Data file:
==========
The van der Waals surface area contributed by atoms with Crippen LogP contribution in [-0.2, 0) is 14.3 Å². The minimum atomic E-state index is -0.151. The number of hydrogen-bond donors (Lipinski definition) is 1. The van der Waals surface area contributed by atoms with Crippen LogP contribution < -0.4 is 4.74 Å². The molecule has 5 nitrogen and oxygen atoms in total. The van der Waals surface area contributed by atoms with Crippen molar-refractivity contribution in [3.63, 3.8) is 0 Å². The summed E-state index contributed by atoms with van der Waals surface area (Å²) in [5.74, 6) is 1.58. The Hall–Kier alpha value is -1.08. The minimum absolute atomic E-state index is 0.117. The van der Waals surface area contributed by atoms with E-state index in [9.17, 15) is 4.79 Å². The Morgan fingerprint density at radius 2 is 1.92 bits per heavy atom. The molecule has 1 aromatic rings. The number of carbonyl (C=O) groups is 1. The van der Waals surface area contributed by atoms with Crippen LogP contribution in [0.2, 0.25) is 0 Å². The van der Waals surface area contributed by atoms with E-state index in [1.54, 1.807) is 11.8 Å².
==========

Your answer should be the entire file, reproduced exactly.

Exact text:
The van der Waals surface area contributed by atoms with Crippen LogP contribution in [-0.2, 0) is 14.3 Å². The minimum atomic E-state index is -0.151. The number of hydrogen-bond donors (Lipinski definition) is 1. The van der Waals surface area contributed by atoms with Crippen LogP contribution < -0.4 is 4.74 Å². The molecule has 5 nitrogen and oxygen atoms in total. The van der Waals surface area contributed by atoms with Crippen molar-refractivity contribution in [3.63, 3.8) is 0 Å². The summed E-state index contributed by atoms with van der Waals surface area (Å²) in [5.74, 6) is 1.58. The Hall–Kier alpha value is -1.08. The minimum absolute atomic E-state index is 0.117. The van der Waals surface area contributed by atoms with E-state index in [9.17, 15) is 4.79 Å². The Morgan fingerprint density at radius 2 is 1.92 bits per heavy atom. The molecule has 1 aromatic rings. The number of carbonyl (C=O) groups is 1. The van der Waals surface area contributed by atoms with Crippen LogP contribution in [0.2, 0.25) is 0 Å². The van der Waals surface area contributed by atoms with E-state index in [1.54, 1.807) is 11.8 Å².